Europe, I’ll cut you off from gas supply!’
‘But you can get it through Nord Stream 2.’
‘Then I’ll send gas to Turkey.’
‘You can buy gas there.’
‘Then you won’t get any gas.’
‘I won’t sell you gas!’
This is the kind of virtual conversation between Russia and the EU as well as the entire civilized world that we have heard for the last six months. If you possess resources that your opponent consumes, you believe that you have power over them, that they depend on you, and that you can get the better of them. The Kremlin thinks so and it would be right… some 200 years ago.
Nowadays, economic domination is not achieved by resources, because they do not generate added value. The European Union’s plan for weaning itself off Russian energy resources will cost it EUR500 billion. This is 10 times more than Russia earned in 2021 from selling natural gas, mostly to the EU. It appears to be hugely disproportionate and incurring huge losses. Europe may seem to have given up – more so when considering that Russia also has oil to sell…
But the fact of the matter is that the EU can afford it. They are richer, simply because in the 21st century wealth is earned through added value, which is generated not from resources but in the hi-tech and service sectors. It is generated by human capital.
In a nutshell, Europe can afford its energy independence. It can afford alternative options. Blackmail no longer works. Just a few weeks ago, when stock markets priced natural gas at $3,500 per 1,000m³ and Gazprom-sponsored TV showed reels of freezing Europe, senior Russian politician was ululating and predicting $5,000 amid mass price hike protests in frozen European cities. Now the price has plummeted to $1,200 and spot prices are even lower than $500, while tankers with liquefied natural gas are waiting to be unloaded near Spanish shores because there are not sufficient capacities to store it.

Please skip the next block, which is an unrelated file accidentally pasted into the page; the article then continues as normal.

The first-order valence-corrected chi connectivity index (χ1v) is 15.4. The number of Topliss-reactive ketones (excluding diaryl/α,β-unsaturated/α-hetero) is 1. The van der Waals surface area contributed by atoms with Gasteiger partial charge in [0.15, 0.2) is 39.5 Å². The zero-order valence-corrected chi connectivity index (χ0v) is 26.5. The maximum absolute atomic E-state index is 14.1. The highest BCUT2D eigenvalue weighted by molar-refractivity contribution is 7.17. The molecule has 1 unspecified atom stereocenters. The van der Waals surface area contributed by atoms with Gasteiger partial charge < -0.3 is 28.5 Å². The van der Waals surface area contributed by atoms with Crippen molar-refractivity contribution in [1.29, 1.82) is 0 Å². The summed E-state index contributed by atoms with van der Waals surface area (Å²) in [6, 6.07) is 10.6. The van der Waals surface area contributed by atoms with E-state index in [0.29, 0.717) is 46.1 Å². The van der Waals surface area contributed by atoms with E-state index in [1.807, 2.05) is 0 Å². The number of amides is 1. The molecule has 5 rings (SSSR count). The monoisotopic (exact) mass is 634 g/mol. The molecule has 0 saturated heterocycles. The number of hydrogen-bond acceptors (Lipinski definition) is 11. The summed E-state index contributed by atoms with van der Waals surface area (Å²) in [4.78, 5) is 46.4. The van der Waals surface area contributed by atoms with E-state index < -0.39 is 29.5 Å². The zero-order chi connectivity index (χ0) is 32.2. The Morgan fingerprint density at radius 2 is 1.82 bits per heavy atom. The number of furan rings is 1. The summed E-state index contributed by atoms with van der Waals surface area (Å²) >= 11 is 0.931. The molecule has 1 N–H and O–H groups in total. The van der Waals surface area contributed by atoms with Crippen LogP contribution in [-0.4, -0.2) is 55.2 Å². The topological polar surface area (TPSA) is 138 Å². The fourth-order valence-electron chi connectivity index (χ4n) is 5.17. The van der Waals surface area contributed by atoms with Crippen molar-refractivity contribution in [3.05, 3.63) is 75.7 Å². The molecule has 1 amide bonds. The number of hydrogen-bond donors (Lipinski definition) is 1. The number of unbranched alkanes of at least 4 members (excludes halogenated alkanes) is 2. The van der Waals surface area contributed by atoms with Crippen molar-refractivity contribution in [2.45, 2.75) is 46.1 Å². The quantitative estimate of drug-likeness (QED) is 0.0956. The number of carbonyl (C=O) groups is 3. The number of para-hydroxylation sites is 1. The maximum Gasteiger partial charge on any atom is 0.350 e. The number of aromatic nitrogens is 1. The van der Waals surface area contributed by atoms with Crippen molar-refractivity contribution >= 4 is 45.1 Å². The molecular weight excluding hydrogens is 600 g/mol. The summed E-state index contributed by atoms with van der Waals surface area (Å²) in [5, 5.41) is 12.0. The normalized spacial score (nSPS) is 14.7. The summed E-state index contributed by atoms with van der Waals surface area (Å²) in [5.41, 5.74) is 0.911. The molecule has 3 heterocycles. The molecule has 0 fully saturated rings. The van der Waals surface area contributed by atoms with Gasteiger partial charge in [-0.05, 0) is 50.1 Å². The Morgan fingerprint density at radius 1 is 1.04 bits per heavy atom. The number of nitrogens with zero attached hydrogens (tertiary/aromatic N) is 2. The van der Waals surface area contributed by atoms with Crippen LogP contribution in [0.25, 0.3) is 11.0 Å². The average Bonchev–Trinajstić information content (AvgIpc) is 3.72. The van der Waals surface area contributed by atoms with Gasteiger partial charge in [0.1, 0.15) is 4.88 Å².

It is already clear that Europe will not freeze to death this winter or any coming winter. Besides, there is global warming.
So, Russia keeps bragging about its resources, but it is losing its own energy war. Its natural gas no longer works as a weapon. The threat of using this weapon was serious and quite frightening until Russia used it. Now yes, Europe has the problem of expenses, but failed gas blackmail is the Kremlin’s failure, and a big failure too. Russia has lost the European market – the most solvent and stable in the world – for good and there are no other markets that can replace it. Russia has no infrastructure to sell its natural gas to other regions. The gas hub with Turkey is just a mirage that requires billions to be invested in pipelines for the benefit of Putin’s friends. But those pipelines all run to a dead end, because no-one will buy Russian gas. That’s what Putin has done.
Now that Russia’s coffers are not replenished with money from gas exports, it relies totally on revenues from selling its oil. Paradoxically, these revenues depend completely on oil prices, but Russia’s actions, which provoke recession in the EU are causing oil prices to drop. And even the desperate step taken by OPEC + to reduce oil extraction does not prompt prices to rise.
This is a century of technologies when owners of resources are not the rule setters, but Russia seems to be stuck in its idolized past, in which Pushkin said that “Barclay [de Tolli], winter and Russian God helped Russia win.” The trouble is that in place of Barclay Russia has Steven Seagal, winters are not as cold as they used to be, and the run of luck is going against Putin. Because luck favors winners.
In the 21st century, the most valuable resources are human resources that generate added value, and here Russia is also in the red. Those who are willing and able to generate added value don’t go to Moscow or Sochi but look to London, San Francisco, Berlin or Paris, while Moscow has to make do with secondhand junk like Steven Seagal. As long as this trend persists, hydrocarbon stocks will not dictate the agenda.
In the meantime, 25 percent of Russia’s qualified hi-tech workforce has fled the country. And that is far more detrimental than the loss of 75 percent of its revenue from gas exports.
The views expressed in this article are the author’s and not necessarily those of the Kyiv Post.